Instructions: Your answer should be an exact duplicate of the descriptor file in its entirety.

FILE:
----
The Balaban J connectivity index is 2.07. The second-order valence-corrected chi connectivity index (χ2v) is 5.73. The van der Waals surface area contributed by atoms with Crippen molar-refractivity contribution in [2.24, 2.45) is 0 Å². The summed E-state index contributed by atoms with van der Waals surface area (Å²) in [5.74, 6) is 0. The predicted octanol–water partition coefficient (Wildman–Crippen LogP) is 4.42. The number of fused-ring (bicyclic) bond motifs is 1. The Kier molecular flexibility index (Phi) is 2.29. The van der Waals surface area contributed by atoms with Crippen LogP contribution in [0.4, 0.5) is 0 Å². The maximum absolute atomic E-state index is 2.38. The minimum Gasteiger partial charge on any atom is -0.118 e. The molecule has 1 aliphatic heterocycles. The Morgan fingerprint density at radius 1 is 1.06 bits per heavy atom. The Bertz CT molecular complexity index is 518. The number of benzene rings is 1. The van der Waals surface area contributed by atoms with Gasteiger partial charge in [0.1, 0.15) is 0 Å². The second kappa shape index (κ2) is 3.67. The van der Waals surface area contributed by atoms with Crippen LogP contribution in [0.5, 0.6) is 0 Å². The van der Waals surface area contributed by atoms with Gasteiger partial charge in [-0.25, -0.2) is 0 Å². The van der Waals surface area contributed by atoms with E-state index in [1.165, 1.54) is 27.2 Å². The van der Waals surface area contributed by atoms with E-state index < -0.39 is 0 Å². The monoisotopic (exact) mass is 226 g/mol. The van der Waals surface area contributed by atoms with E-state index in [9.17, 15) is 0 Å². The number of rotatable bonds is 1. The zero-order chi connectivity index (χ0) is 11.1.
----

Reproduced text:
The Balaban J connectivity index is 2.07. The second-order valence-corrected chi connectivity index (χ2v) is 5.73. The van der Waals surface area contributed by atoms with Crippen molar-refractivity contribution in [2.24, 2.45) is 0 Å². The summed E-state index contributed by atoms with van der Waals surface area (Å²) in [5.74, 6) is 0. The predicted octanol–water partition coefficient (Wildman–Crippen LogP) is 4.42. The number of fused-ring (bicyclic) bond motifs is 1. The Kier molecular flexibility index (Phi) is 2.29. The van der Waals surface area contributed by atoms with Crippen LogP contribution in [0.4, 0.5) is 0 Å². The maximum absolute atomic E-state index is 2.38. The minimum Gasteiger partial charge on any atom is -0.118 e. The molecule has 1 aliphatic heterocycles. The Morgan fingerprint density at radius 1 is 1.06 bits per heavy atom. The Bertz CT molecular complexity index is 518. The number of benzene rings is 1. The van der Waals surface area contributed by atoms with Gasteiger partial charge in [0.1, 0.15) is 0 Å². The second kappa shape index (κ2) is 3.67. The van der Waals surface area contributed by atoms with Crippen LogP contribution in [0.5, 0.6) is 0 Å². The van der Waals surface area contributed by atoms with Gasteiger partial charge in [-0.25, -0.2) is 0 Å². The van der Waals surface area contributed by atoms with E-state index in [1.165, 1.54) is 27.2 Å². The van der Waals surface area contributed by atoms with E-state index < -0.39 is 0 Å². The monoisotopic (exact) mass is 226 g/mol. The van der Waals surface area contributed by atoms with E-state index in [9.17, 15) is 0 Å². The number of rotatable bonds is 1. The zero-order chi connectivity index (χ0) is 11.1.